Militants set off a car bomb and used rocket-propelled grenades to storm the entrance of an airbase outside Jalalabad, near the Pakistani border Wednesday.
The Taliban say six suicide bombers killed dozens of Afghan and foreign forces in the brazen daylight attack. But NATO spokesman Brigadier General Josef Blotz refutes that claim.
"In this incident several insurgents were killed and I can tell you that the security perimeter was not breached and the insurgents were being stopped by Afghan and ISAF forces very effectively," Blotz said.
The attack appeared planned and coordinated, much like a Taliban assault last May on the Bagram air base, NATO's biggest in Afghanistan.
June has been the bloodiest month of the near nine-year-old war for foreign troops, with over 100 killed. The rising toll comes amid a troop surge for an operation that seeks to take on the Taliban in their heartland.
On Tuesday in Washington, U.S. General David Petraeus warned there are still difficult days ahead.
"My sense is that the tough fighting will continue, " he said. "Indeed, it may get more intense in the next few months. As we take away the enemy's safe havens and reduce the enemy's freedom of action, the Insurgents will fight back."
Petraeus has been nominated to head the U.S.-led war in Afghanistan after his predecessor, General Stanley McChrystal, resigned. McChrystal and his aides had made disparaging remarks about Obama administration officials in a magazine interview.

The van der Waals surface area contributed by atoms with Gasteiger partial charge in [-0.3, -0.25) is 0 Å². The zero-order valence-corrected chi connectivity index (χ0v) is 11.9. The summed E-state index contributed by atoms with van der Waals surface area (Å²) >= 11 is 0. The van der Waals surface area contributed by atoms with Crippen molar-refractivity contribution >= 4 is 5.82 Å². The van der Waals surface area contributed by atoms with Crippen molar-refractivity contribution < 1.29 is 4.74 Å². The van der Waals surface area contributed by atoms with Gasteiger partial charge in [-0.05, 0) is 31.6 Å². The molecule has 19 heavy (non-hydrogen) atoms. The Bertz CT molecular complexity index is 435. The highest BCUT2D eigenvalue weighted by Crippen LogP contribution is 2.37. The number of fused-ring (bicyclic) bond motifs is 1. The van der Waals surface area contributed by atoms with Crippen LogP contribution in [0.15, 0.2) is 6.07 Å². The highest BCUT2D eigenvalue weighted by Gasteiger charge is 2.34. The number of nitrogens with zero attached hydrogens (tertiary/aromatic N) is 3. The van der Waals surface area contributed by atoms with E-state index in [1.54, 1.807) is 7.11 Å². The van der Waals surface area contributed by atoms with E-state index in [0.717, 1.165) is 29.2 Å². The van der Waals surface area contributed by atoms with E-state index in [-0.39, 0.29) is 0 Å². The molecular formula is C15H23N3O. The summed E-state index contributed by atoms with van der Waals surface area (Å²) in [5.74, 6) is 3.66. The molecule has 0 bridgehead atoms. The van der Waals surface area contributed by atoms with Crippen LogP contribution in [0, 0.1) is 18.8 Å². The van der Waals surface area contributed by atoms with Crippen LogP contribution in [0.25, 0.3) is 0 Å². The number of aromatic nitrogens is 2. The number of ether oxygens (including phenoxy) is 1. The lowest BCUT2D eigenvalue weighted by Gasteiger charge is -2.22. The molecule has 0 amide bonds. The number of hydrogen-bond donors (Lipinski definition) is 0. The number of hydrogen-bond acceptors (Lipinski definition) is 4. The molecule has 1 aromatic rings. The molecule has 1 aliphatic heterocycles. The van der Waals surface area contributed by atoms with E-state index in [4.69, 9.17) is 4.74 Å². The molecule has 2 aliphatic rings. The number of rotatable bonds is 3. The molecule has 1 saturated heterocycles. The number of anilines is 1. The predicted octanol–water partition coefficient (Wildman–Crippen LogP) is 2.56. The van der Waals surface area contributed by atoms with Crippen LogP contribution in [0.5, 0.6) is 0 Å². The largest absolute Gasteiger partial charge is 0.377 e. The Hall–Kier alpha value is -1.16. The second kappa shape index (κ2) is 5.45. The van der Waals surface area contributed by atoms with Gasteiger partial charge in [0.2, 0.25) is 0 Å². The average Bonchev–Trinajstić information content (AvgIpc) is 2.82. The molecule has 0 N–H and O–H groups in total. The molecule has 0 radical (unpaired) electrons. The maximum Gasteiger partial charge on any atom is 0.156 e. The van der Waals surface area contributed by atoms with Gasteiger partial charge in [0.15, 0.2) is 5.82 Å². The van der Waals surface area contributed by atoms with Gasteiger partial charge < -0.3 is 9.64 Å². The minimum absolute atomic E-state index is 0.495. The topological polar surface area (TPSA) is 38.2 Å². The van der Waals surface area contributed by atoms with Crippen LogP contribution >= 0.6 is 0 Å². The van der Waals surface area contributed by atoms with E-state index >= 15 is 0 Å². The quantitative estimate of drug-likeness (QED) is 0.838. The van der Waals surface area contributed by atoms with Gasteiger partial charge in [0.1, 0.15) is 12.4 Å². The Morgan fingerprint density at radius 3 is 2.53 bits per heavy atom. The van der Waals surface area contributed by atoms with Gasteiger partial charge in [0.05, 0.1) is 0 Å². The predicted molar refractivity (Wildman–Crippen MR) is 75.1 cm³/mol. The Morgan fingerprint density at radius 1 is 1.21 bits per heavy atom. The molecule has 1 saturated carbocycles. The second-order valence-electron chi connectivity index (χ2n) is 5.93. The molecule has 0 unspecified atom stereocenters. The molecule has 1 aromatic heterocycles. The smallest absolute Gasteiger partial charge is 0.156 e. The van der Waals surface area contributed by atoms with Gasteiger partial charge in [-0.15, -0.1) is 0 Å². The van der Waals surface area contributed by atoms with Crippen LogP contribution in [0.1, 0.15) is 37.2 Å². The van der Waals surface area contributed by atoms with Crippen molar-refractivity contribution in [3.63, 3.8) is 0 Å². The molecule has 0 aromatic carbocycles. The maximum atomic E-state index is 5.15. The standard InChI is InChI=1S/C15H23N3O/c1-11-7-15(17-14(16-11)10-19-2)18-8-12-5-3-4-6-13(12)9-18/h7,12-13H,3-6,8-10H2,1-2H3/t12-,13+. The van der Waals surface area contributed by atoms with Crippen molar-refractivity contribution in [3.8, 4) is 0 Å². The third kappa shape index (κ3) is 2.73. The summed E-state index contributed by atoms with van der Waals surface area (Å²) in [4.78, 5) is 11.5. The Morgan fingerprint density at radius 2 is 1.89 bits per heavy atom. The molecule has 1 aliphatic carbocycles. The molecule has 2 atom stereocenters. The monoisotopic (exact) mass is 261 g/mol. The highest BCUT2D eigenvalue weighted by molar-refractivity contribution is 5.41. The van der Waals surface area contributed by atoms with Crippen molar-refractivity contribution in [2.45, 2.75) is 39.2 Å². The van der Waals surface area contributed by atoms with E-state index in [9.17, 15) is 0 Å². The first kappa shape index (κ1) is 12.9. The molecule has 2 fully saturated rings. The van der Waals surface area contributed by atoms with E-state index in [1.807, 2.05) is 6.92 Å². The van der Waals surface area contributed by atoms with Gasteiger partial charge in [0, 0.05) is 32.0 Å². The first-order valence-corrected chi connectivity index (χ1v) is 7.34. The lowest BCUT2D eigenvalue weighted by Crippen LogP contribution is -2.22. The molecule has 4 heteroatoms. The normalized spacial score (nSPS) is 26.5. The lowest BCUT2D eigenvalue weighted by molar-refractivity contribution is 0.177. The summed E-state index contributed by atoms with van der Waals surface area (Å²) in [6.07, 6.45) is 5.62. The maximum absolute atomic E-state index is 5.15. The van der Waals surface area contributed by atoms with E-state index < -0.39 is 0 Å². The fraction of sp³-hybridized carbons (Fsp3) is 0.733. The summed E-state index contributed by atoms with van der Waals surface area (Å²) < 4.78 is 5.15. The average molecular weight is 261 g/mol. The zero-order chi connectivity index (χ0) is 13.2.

At Tuesday's Senate confirmation hearing, Petraeus said he believes the Afghan government and its international allies can still succeed in the fight against the Taliban.
But many observers say any progress will be slow. Jeremy Binnie, a terrorism and insurgency expert at IHS Jane's defense group, says instead of making sustainable gains and winning over the public, coalition troops have been preoccupied with chasing insurgents.
"What we're typically seeing that the coalition and Afghan allies are capable of securing sort of district centers, the center of these towns, and displacing the Taliban out of them," he says. "But the insurgents merely move a few miles down the road and they sort of set up a new safe haven and then they do their absolute utmost to undermine any perception of security."
Rampant corruption in the Afghan government is also raising doubts about the overall war strategy that is now aimed at winning the support of civilians and potential militant defectors.
U.S. Attorney General Eric Holder arrived in Kabul Wednesday to discuss the country's anti-corruption efforts. He also will discuss ways to improve Afghanistan's judicial system in his meetings with Afghan and U.S. officials.